Councils are turning off street lights to save money, but what does that mean for women’s safety?

Cash-strapped councils in England and Wales are reducing street lighting at night, sparking criticism from safety campaigners

A woman walks alone at night-time on a dimly-lit street. Photo by: Loop Images/Universal Images Group via Getty Images
Tell Mama has seen a sharp rise in anti-Muslim attacks since 7 October 2023. In more than 65% of incidents recorded, Muslim women were targeted. Photo by Loop Images/Universal Images Group via Getty Images

When Atiya Zakaria heard that more councils across England and Wales are planning to turn off street lights at night as part of cost-cutting measures, she was shocked. The 25-year-old lives in Southwark — a south London borough that tried to save cash back in 2010 by turning off the lights for a few hours at night. Having worked in a local community centre for the past 18 months, she’s seen first-hand how the lack of street lighting, combined with more visible drug use on the streets, has made women and girls feel increasingly unsafe in public spaces after dark.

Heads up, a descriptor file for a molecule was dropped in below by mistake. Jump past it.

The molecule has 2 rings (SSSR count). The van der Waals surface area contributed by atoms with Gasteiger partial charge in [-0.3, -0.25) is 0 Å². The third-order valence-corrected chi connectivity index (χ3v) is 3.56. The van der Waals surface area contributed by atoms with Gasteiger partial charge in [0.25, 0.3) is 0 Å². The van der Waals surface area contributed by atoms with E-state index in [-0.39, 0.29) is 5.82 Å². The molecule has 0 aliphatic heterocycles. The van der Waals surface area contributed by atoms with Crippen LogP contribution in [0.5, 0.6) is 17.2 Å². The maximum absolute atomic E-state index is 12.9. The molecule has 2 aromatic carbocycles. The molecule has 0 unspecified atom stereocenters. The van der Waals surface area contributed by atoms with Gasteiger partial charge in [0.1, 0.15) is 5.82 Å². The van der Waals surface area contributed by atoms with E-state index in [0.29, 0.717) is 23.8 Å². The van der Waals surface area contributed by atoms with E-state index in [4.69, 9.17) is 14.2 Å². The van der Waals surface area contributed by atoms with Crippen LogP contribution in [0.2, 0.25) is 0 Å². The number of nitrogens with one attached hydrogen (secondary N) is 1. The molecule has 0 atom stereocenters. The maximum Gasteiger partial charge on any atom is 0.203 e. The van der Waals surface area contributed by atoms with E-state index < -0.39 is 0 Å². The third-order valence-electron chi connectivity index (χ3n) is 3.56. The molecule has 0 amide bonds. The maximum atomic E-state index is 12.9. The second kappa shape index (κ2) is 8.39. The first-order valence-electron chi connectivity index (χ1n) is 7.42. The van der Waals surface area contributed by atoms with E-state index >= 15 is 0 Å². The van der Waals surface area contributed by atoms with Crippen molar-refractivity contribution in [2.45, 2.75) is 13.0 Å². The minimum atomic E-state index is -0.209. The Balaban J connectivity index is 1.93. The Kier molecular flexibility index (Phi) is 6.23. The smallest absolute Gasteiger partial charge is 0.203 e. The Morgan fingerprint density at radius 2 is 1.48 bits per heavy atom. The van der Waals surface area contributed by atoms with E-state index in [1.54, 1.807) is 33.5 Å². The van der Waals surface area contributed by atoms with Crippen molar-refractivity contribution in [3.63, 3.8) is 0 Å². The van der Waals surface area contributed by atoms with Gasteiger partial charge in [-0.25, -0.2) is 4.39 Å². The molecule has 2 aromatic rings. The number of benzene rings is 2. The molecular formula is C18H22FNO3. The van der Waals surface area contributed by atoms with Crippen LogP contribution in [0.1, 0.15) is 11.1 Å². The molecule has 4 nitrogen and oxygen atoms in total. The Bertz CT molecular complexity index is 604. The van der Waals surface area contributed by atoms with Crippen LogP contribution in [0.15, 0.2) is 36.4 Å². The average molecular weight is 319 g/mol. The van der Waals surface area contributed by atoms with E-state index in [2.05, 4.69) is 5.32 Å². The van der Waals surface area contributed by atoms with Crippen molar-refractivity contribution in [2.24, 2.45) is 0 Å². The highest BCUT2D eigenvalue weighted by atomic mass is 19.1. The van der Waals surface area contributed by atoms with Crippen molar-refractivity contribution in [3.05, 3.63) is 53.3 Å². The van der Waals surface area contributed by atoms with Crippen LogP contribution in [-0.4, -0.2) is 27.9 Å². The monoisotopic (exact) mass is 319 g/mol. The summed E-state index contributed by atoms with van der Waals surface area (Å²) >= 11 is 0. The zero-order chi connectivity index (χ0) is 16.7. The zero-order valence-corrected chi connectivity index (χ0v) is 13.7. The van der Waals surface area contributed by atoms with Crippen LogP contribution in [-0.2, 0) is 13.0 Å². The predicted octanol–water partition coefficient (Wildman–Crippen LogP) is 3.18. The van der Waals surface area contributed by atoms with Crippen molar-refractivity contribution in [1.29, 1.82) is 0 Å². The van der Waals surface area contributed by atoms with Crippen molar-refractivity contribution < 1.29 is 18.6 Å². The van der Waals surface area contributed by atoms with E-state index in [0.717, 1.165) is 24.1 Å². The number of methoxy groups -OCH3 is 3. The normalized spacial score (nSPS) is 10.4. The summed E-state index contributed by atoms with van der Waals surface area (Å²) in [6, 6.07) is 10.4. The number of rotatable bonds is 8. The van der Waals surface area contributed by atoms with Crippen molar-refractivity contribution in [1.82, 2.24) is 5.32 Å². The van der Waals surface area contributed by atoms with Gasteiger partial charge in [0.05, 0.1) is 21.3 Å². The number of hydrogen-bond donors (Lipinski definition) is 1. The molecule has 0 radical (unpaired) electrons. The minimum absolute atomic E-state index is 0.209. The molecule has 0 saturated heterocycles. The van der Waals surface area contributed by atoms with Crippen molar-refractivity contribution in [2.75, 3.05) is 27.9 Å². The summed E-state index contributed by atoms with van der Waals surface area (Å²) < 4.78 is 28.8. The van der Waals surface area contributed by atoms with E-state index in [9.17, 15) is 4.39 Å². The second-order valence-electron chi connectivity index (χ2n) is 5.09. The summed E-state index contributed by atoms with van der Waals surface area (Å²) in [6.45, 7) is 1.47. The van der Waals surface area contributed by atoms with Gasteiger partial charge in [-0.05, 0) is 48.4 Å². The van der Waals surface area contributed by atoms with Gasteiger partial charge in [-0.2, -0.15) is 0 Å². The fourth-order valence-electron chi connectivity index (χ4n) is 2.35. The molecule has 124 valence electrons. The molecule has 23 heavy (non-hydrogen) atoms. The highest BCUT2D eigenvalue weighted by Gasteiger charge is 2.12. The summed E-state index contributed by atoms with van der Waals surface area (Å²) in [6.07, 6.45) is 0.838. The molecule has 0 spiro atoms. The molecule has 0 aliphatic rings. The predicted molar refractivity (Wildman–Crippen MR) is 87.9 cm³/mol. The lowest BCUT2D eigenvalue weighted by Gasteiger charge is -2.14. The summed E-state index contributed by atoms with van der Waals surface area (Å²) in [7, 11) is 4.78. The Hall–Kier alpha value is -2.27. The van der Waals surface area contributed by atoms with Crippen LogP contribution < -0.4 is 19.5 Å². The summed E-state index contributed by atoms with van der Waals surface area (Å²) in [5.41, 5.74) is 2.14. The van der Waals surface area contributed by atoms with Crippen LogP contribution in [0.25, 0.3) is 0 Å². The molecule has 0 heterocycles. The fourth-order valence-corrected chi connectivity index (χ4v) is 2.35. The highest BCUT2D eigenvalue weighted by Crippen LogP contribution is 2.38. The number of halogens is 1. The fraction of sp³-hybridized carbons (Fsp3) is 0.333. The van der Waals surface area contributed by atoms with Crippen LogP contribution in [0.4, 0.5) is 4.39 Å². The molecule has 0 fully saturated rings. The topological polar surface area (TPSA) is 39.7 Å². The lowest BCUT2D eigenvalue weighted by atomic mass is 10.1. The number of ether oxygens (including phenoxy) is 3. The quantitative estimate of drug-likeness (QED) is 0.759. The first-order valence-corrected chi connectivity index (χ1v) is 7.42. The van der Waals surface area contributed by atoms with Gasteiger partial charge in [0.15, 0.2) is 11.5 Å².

“It took me by surprise that it was even being considered by councils,” says Zakaria, a community worker at Oasis Hub in Waterloo, part of the new Safe Havens network launched last year as part of a partnership between Lambeth and Southwark councils to tackle violence against women and girls. 

“My mum wears a niqab, so growing up we always had problems with comments,” Zakaria says. “I don’t think I would feel at all comfortable going out in the evening if it’s not lit up.”

For more than a decade, cash-strapped councils in England and Wales have pursued cost-cutting measures such as reducing street lighting, sparking criticism from groups dealing with women and minority groups’ safety. A 2015 review from the Royal College of Policing found crime had reduced by 21% in areas where street lighting was increased.